No More Memorizing In Schools – Yes, Really!

We just came across this recent post by Dr. Judy Willis over on Edutopia and had to share.

She claims that within five to ten years, it is likely that in some countries students will have access to the internet during standardized tests and assessments. Basically, this cuts out the need to memorize facts. The reasoning Dr. Willis presents is well worth a read.

While this is a pretty bold prediction, it certainly gives us all something to think about.

There will always be some facts in some subjects that need to be memorized. But why should I need to know the order of the planets by heart when I can just look it up if I need the info?

This got us thinking that access during testing to a student’s own blog, ePortfolio, notes, and files also makes a whole lot of sense.

What do you think?

We’d love to get your comments below (or on the original post). Even better would be to write your own blog post about the topic and leave a link in the comments for others to find.

Do you have any additional projections about internet use in learning that you’d like to make? Let’s hear ‘em!

Image: Cramming by Bigstock

Ronnie Burt

Works for Edublogs. Former secondary math teacher and wannabe musician. Follow me on twitter @ronnieburt!

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4 Responses

  1. Isabella says:

    Exams and tests are meant to quiz you on what you know about the subject i.e. what you have studied.
    This is a rational idea; as it is impossible to memorise all notes for a specific subject. Also, knowing that only half of the information may even be asked makes it difficult to achieve a high mark-even if you have been studying for weeks in and out.

  2. Kimberly Herbert says:

    Reminds me of 2 different conversations.
    1. My Mom and the Math/Science teachers in HS. My Mom was a research chemist, who worked on kidney transplants. She felt the on mid-terms and finals our teachers were being unfair making us memorize all the formulas and how they were used.

    She told the math/science teachers and principal that in the lab she NEVER relied on her memory alone. She always checked the formula to make sure she wasn’t leaving something off. She still had to know which formula to apply to a given situation.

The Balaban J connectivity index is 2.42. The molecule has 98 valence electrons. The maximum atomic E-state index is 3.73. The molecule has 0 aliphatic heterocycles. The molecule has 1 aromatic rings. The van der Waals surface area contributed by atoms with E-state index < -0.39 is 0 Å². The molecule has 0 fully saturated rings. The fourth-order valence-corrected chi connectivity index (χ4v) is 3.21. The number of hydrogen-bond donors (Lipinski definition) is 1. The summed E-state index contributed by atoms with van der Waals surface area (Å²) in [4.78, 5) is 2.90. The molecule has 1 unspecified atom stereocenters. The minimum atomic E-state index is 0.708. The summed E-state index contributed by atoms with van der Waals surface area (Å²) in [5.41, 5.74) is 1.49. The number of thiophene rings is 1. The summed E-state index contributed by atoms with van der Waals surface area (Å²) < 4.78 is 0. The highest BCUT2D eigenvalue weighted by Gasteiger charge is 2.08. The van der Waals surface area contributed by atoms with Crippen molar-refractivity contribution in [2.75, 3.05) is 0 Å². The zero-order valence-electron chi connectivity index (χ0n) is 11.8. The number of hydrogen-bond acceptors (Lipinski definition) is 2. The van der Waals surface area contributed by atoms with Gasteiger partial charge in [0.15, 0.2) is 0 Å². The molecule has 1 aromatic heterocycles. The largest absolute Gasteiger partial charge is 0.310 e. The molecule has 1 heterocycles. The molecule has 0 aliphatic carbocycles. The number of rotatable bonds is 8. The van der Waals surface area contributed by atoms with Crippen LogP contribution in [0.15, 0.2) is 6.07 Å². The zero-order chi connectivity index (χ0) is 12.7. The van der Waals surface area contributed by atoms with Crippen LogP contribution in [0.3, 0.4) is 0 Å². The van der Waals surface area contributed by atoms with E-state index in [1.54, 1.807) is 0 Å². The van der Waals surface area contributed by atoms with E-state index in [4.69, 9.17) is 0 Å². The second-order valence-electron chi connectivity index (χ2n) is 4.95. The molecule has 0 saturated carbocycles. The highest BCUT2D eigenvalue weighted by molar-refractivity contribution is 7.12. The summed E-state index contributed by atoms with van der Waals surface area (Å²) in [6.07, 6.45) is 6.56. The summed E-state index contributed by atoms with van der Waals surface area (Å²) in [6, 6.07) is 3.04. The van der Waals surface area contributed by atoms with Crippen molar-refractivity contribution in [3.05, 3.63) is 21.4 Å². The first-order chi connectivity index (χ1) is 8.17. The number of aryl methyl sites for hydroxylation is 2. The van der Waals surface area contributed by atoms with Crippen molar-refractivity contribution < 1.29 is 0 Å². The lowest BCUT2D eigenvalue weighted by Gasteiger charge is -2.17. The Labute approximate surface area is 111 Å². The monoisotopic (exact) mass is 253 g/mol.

Result – we were allowed to make formula sheets with lists of formulas to use on midterms and finals. (Unit tests that only covered particular formulas were different)

    2) University one of those Americans are stupid tests/surveys came out. We asked Dr. Suh why he choose to teach in the US if Japanese (were he grew up) students were so much smarter.

    His reply was that yes Japanese students had more facts memorized, but American students could do more with those facts EVEN IF THEY HAD TO LOOK THEM UP. (Pre internet) He said he would never have a university student argue/debate him in Japan – it happened every single day in our class and all his other classes.

    We were HS seniors the year HB 72 was passed and the ball got rolling on standardized testing in Texas. The class that entered the year after we left University, was the first to have standardized testing to get out of HS. I always wanted to find out if is opinion changed after standardized testing became the norm.

    I take after my Mom’s opinion. I double check facts before I post on line. I frequently tell my students, I’m not sure about X lets look it up. If being able to look up facts means our testing goes to a higher level of thinking I’m all for it.

  3. Emily619 says:

    At first glance, this thought seems very out of place. There is so much memorization and regurgitation in education that it is hard to imagine a world where we as teachers would be not be allowed to test basic facts.

    However, it was helpful to think of the example in the original post of using calculators on standardized tests. Contrary to fears that calculators would not allow tests to measure student knowledge, they actually allowed students to answer questions that dipped deeper into math than just x+y=4.

    Certainly, in my own life, I use technology frequently to check facts, to look up words I am uncertain about, and to learn more about topics that interest me. But I would have to admit that if my students could access basic facts during tests, I would need to build more higher-level thinking into my class and especially into my evaluations.

    That doesn’t seem like a bad thing, at all.

  4. Alyssa Boron says:

    When I first read this post, I was taken aback that students would not be held accountable for information that they are being taught and need to know for a particular course. Then, I thought about it for a moment. How often do we, adults in our own fields, rely only on our knowledge to complete a task, etc. As a teacher, I often reference colleagues, websites, textbooks, etc. to exchange ideas and/or check something. I do feel that we need to be knowledgeable in our areas but do we need to know everything there is to know about our area? I don’t think so. Our world is changing and we are starting to evolve with it.

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